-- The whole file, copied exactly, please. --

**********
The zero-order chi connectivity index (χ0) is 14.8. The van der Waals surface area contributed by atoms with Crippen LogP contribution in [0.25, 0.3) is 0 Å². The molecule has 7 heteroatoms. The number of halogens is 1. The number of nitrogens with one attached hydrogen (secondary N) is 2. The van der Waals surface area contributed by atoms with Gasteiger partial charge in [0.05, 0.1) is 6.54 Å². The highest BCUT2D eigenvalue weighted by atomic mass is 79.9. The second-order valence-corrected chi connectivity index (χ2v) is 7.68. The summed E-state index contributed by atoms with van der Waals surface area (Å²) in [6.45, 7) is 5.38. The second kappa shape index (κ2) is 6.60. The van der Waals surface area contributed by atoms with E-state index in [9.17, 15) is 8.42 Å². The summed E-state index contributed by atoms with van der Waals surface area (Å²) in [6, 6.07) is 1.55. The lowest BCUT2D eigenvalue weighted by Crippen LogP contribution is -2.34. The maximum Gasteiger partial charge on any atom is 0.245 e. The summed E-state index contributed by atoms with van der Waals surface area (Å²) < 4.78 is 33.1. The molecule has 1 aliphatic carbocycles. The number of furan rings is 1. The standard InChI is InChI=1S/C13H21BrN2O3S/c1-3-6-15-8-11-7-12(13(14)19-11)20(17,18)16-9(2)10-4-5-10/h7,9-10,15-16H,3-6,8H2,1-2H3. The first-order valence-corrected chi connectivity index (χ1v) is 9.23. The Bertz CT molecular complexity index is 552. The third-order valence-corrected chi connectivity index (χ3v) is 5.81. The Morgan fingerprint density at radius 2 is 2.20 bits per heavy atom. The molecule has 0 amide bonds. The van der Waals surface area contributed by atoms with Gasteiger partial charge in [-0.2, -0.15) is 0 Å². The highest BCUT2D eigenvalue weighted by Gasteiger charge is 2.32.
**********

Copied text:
The zero-order chi connectivity index (χ0) is 14.8. The van der Waals surface area contributed by atoms with Crippen LogP contribution in [0.25, 0.3) is 0 Å². The molecule has 7 heteroatoms. The number of halogens is 1. The number of nitrogens with one attached hydrogen (secondary N) is 2. The van der Waals surface area contributed by atoms with Gasteiger partial charge in [0.05, 0.1) is 6.54 Å². The highest BCUT2D eigenvalue weighted by atomic mass is 79.9. The second-order valence-corrected chi connectivity index (χ2v) is 7.68. The summed E-state index contributed by atoms with van der Waals surface area (Å²) in [6.45, 7) is 5.38. The second kappa shape index (κ2) is 6.60. The van der Waals surface area contributed by atoms with E-state index in [9.17, 15) is 8.42 Å². The summed E-state index contributed by atoms with van der Waals surface area (Å²) in [6, 6.07) is 1.55. The lowest BCUT2D eigenvalue weighted by Crippen LogP contribution is -2.34. The maximum Gasteiger partial charge on any atom is 0.245 e. The summed E-state index contributed by atoms with van der Waals surface area (Å²) < 4.78 is 33.1. The molecule has 1 aliphatic carbocycles. The number of furan rings is 1. The standard InChI is InChI=1S/C13H21BrN2O3S/c1-3-6-15-8-11-7-12(13(14)19-11)20(17,18)16-9(2)10-4-5-10/h7,9-10,15-16H,3-6,8H2,1-2H3. The first-order valence-corrected chi connectivity index (χ1v) is 9.23. The Bertz CT molecular complexity index is 552. The third-order valence-corrected chi connectivity index (χ3v) is 5.81. The Morgan fingerprint density at radius 2 is 2.20 bits per heavy atom. The molecule has 0 amide bonds. The van der Waals surface area contributed by atoms with Gasteiger partial charge in [-0.2, -0.15) is 0 Å². The highest BCUT2D eigenvalue weighted by Gasteiger charge is 2.32.